The absence of new postings is nothing personal, mind you. I have a perfectly good explanation. Namely, I went out of town (yes, again), and – since my return to the good ‘ole State ‘o’ Texas – have been desperately trying to catch up at the office.
The good news is that I am currently working on several new entries (complete with photographs) that I’ll be posting in the very new future. Until then, have patience my dear grasshoppers…
In the interim, consider the following:
Joseph Plumb Martin was a private in the 8th Connecticut regiment of General George Washington’s Continental army. He kept a journal faithfully during his seven years in the military, and – in the subsequent quotation – frankly assessed his fellow soldiers:
“They put me in this regiment, half New Englanders and half Pennsylvanians. Folks as different as night and day. Myself, I’d rather be fighting with a tribe of Indians than with these Southerners. I mean they’re foreigners, can’t hardly speak English. They don’t like me either. They call me that ‘damn Yankee’. That’s about the nicest thing they say.”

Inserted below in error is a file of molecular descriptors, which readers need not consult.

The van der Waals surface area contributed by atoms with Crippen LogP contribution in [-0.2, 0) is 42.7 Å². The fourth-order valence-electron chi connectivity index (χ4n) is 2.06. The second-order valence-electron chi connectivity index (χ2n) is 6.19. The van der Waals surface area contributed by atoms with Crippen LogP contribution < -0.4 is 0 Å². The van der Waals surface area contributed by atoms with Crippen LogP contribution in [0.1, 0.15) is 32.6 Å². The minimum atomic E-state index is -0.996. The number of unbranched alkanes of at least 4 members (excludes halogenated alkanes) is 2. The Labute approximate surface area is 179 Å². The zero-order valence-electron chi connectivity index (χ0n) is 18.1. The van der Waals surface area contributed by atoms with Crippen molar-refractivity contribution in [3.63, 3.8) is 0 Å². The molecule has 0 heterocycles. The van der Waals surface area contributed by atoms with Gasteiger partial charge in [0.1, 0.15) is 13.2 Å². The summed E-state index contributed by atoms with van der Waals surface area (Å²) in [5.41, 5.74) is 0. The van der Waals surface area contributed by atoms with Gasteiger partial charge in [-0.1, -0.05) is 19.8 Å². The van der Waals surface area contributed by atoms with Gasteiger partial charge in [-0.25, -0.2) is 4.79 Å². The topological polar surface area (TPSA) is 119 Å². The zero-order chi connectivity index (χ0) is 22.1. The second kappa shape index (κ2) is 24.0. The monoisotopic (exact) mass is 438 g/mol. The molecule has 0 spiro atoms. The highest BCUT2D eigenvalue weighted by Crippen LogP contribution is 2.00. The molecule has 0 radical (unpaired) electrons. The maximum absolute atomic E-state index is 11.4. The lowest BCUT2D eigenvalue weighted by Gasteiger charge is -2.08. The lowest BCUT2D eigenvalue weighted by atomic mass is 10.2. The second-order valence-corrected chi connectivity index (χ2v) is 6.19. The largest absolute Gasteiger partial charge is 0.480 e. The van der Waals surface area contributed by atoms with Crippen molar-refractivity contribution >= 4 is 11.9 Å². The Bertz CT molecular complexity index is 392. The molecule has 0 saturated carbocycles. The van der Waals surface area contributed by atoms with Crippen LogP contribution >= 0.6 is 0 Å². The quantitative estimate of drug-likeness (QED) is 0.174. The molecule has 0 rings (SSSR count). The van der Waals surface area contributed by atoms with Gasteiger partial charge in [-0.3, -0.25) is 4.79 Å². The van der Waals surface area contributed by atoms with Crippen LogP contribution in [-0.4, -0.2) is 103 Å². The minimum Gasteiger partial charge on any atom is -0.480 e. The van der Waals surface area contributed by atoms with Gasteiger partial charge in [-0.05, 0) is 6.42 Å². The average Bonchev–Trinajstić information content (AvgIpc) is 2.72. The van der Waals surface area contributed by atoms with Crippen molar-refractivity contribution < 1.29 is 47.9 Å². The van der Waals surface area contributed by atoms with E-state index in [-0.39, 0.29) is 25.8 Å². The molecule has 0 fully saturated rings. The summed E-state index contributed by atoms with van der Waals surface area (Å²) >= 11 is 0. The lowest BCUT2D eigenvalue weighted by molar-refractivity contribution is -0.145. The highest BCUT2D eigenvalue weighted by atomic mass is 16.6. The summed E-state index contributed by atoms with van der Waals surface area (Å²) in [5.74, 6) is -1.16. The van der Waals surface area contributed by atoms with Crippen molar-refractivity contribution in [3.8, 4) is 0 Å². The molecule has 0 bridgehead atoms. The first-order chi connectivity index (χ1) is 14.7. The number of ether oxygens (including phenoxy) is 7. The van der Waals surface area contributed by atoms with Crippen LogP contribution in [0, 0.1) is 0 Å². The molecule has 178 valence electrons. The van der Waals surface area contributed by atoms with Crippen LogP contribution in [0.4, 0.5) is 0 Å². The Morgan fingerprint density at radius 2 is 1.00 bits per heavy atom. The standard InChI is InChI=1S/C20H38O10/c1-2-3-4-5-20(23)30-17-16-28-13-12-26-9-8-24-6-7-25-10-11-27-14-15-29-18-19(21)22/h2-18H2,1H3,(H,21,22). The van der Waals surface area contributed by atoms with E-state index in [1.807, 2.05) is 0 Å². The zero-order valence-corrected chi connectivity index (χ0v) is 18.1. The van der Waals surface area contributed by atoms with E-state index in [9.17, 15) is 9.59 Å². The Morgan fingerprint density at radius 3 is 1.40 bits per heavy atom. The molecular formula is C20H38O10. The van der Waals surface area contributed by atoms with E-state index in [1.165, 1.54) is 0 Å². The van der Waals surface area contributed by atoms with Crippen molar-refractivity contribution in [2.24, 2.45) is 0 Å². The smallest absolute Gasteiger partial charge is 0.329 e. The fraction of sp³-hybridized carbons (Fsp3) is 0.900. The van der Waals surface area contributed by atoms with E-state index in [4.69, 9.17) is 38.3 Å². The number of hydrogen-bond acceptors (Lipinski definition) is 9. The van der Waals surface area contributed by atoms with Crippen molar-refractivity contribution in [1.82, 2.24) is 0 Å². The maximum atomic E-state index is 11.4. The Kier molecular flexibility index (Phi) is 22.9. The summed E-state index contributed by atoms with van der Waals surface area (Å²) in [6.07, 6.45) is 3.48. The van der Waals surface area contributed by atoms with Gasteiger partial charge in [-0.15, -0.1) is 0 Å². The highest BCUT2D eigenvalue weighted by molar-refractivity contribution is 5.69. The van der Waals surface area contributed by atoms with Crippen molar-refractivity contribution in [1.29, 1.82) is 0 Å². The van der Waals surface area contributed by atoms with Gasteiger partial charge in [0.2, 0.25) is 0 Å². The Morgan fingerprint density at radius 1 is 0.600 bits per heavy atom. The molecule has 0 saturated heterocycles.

- A) At this point weren’t they were all “foreigners” to a certain extent?
- B) With the possible exceptions of the Dutch and Swedish, Pennsylvania was settled predominantly by English settlers. Therefore, we can conclude that most of them were fluent in English (seeing as though most of them came from jolly ‘ole England in the first place).
- C) We can also deduce that the Pennsylvanians’ apparent trouble with the English language was not caused by a lack of access to a form of generalized education. I say this because the first public school in the original thirteen colonies was opened in Philadelphia, not New England. This, of course, makes sense when it is remembered that Mr. Martin stated that his Pennsylvanian counterparts “can’t hardly speak English.” Obviously, Mr. Martin, who lived in New England, didn’t have access to an education that would teach him the finer points of, say, grammar.
- D) I’m sure that Pennsylvanians would find it humorous to discover that they were once described as being “Southerners”. I know I do, and I’m from Texas.
As you may remember, I love to poke fun at New Englanders. This is mainly because I don’t understand the logic behind which states are part of “New England” and which ones are excluded. In fact, I do not think that logic plays a part in it at all. Maine, Vermont, New Hampshire, Massachusetts, Connecticut and Rhode Island all just got together and decided to form a club because they weren’t “cool” enough to play with the popular states like New York and New Jersey.
Anyway, I’ve talked about this before HERE. This is just more fuel for the fire (or something like that).
Okay, talk amongst yourselves…